By buft 15 Comments
I should preface this blog by pointing out that I'm referring to buying a desktop PC in a retail store on the high street as shopping online still provides a wealth of options for the discerning shopper but in my particular circumstance a lack of credit/debit card proved to be a major stumbling block and I had hoped that one of the major retailers would provide me with a decent PC with a good price to power ratio.
My predicament started around a month ago when I decided that enough was enough and that I would get a PC that I could use to not only surf the web but also play games on, my old laptop simply wasn't up to the task and the people at the local library frown upon you trying to install games on their surprisingly powerful PCs.
As I mentioned earlier my bank doesn’t trust me to have a debit card so I was forced to look around for a PC I could buy with real money and here's where the problem lies; retail chains such as Tesco, Currys and even the ironically named PC world only want to sell you a laptop, some do sell desktops or all in one PCs but only a small selection and none included a dedicated graphics card.
Smaller stores in my area no longer even stock PCs or laptops because they simply couldn’t compete with the big players prices and found themselves switching to PC repairs just to stay alive and now the big players themselves have moved away from these machines as the portable devices market has become more dominant.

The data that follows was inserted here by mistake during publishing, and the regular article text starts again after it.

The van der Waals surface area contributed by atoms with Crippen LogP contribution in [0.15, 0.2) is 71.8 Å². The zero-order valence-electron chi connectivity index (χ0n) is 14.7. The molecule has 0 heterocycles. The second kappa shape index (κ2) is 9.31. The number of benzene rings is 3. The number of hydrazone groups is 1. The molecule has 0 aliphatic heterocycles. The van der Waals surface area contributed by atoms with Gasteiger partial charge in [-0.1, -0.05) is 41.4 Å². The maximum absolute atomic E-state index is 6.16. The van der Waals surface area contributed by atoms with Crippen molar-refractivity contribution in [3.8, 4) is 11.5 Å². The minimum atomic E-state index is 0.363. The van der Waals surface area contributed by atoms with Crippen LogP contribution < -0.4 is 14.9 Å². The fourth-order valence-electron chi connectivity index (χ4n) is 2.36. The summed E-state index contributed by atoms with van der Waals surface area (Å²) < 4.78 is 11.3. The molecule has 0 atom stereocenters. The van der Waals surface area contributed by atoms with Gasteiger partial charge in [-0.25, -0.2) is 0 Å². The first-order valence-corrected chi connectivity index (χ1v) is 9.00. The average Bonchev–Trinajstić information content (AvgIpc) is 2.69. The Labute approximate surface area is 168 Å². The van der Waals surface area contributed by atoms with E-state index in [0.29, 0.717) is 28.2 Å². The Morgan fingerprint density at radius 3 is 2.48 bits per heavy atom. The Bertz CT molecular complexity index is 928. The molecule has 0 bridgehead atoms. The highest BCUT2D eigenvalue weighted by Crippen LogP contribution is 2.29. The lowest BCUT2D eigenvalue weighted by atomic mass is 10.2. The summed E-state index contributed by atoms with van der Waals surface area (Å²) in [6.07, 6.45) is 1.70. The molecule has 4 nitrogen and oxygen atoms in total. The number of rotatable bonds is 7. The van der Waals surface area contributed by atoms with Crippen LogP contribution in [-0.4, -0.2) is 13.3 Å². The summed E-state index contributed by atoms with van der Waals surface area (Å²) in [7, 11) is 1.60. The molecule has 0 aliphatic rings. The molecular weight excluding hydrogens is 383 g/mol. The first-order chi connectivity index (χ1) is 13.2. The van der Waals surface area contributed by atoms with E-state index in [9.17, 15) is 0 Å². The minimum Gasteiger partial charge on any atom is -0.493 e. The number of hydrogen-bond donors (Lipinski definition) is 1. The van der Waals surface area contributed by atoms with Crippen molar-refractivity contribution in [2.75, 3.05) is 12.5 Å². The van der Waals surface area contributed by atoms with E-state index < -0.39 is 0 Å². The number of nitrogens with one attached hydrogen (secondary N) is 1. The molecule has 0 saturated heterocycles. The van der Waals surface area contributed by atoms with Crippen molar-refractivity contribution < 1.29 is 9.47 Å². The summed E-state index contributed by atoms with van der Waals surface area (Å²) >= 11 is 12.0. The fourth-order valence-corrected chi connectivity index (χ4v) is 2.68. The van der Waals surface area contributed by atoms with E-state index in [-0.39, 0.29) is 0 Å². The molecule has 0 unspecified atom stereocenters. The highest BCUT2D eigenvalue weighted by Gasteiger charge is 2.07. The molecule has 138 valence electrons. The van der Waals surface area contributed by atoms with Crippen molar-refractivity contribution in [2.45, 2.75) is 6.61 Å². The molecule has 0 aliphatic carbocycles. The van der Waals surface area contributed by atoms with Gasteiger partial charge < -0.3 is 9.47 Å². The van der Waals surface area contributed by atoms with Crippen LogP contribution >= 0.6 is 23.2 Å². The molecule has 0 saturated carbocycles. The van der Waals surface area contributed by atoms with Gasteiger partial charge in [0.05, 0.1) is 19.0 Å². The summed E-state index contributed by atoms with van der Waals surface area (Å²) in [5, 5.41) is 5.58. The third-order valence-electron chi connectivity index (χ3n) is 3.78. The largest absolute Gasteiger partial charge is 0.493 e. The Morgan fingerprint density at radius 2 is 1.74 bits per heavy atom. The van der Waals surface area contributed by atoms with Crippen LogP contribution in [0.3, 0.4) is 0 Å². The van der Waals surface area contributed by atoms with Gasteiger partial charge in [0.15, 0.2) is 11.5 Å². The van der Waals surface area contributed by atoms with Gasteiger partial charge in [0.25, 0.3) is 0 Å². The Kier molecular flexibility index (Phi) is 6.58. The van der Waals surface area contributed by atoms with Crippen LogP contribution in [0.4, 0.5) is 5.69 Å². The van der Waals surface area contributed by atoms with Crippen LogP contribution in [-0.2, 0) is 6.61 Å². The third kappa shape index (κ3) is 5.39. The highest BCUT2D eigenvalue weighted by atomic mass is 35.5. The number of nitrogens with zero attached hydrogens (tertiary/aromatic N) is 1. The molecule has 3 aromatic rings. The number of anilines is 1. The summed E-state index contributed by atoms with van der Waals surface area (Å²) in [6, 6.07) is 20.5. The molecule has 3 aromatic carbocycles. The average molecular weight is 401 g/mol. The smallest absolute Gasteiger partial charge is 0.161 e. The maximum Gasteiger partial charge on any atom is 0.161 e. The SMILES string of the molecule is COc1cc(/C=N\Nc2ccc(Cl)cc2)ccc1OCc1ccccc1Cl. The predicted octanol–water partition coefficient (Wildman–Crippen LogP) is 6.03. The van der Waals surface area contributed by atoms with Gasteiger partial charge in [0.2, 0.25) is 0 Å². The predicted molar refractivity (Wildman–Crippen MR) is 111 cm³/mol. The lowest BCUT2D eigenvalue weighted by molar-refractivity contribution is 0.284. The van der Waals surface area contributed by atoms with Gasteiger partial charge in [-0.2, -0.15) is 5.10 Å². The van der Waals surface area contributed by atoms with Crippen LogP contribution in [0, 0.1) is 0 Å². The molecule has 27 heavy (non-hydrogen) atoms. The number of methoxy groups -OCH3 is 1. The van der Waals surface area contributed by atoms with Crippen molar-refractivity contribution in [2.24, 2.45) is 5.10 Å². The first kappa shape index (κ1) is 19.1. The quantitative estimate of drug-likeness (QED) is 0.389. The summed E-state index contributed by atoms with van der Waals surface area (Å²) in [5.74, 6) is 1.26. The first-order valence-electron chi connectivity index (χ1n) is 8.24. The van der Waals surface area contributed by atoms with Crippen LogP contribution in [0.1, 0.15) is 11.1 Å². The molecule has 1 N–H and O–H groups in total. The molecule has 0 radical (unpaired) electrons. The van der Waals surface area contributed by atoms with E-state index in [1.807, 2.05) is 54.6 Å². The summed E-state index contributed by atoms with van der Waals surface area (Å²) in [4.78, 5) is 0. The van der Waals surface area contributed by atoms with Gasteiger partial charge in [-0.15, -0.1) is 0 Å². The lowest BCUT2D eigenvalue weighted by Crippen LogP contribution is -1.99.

It took me over a month of searching nearby towns and even the capital of our fine country before I finally bit the bullet and went to someone with a debit card with the offer of cash upfront and a hearty handshake in exchange for their services so that I could finally got a PC, nothing too fancy just a mid level gaming rig but the whole experience has soured me on large retail chains and for the first time I've felt the effects they have on local shopping.
When I last bought a gaming PC it had a Matrox G400 and at the time it turned out to be a pretty poor choice for playing games but at least there was 4-5 shops that were willing to help me and I cant help but wonder if this lack of options and accessibility is hindering new comers or even casual players getting the most from their PC gaming experience because not only is there less shops but the people who had worked in the old PC stores had a lot more stake in the experience you got from them and quite frankly seem a lot more knowledgeable than your local big electronics retailer.